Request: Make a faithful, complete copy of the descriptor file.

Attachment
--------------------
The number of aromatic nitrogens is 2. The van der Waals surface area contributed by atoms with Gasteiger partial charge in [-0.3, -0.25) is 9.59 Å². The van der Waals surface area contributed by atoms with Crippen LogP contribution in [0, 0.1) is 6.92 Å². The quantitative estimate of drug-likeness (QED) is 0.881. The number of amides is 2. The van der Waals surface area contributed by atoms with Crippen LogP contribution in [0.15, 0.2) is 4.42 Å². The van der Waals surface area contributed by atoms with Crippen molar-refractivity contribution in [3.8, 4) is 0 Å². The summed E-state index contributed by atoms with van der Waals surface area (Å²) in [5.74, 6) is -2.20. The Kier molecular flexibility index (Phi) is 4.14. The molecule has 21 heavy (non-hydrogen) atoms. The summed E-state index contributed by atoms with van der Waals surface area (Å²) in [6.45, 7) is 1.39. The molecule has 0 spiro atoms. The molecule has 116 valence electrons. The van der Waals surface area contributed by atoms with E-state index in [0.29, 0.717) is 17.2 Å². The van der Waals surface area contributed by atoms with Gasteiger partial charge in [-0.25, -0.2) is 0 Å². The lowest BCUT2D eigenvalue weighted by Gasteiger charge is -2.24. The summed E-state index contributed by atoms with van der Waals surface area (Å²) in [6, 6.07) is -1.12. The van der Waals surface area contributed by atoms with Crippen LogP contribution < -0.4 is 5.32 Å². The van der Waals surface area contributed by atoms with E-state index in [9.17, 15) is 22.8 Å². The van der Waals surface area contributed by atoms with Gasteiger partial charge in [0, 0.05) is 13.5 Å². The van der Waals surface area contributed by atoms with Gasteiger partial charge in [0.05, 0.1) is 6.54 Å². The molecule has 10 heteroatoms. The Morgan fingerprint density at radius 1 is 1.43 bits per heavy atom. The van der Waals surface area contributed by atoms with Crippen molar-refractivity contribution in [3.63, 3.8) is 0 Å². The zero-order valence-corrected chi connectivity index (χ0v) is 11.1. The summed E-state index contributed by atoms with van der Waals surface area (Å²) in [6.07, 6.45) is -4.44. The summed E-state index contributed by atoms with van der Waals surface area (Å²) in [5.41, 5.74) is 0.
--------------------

The number of aromatic nitrogens is 2. The van der Waals surface area contributed by atoms with Gasteiger partial charge in [-0.3, -0.25) is 9.59 Å². The van der Waals surface area contributed by atoms with Crippen LogP contribution in [0, 0.1) is 6.92 Å². The quantitative estimate of drug-likeness (QED) is 0.881. The number of amides is 2. The van der Waals surface area contributed by atoms with Crippen LogP contribution in [0.15, 0.2) is 4.42 Å². The van der Waals surface area contributed by atoms with Crippen molar-refractivity contribution in [3.8, 4) is 0 Å². The summed E-state index contributed by atoms with van der Waals surface area (Å²) in [5.74, 6) is -2.20. The Kier molecular flexibility index (Phi) is 4.14. The molecule has 21 heavy (non-hydrogen) atoms. The summed E-state index contributed by atoms with van der Waals surface area (Å²) in [6.45, 7) is 1.39. The molecule has 0 spiro atoms. The molecule has 116 valence electrons. The van der Waals surface area contributed by atoms with E-state index in [0.29, 0.717) is 17.2 Å². The van der Waals surface area contributed by atoms with Gasteiger partial charge in [-0.25, -0.2) is 0 Å². The lowest BCUT2D eigenvalue weighted by Gasteiger charge is -2.24. The summed E-state index contributed by atoms with van der Waals surface area (Å²) in [6, 6.07) is -1.12. The van der Waals surface area contributed by atoms with Crippen LogP contribution < -0.4 is 5.32 Å². The van der Waals surface area contributed by atoms with E-state index in [9.17, 15) is 22.8 Å². The van der Waals surface area contributed by atoms with Gasteiger partial charge in [0, 0.05) is 13.5 Å². The van der Waals surface area contributed by atoms with Gasteiger partial charge in [0.05, 0.1) is 6.54 Å². The molecule has 10 heteroatoms. The Morgan fingerprint density at radius 1 is 1.43 bits per heavy atom. The van der Waals surface area contributed by atoms with Crippen molar-refractivity contribution in [3.63, 3.8) is 0 Å². The zero-order valence-corrected chi connectivity index (χ0v) is 11.1. The summed E-state index contributed by atoms with van der Waals surface area (Å²) in [6.07, 6.45) is -4.44. The summed E-state index contributed by atoms with van der Waals surface area (Å²) in [5.41, 5.74) is 0.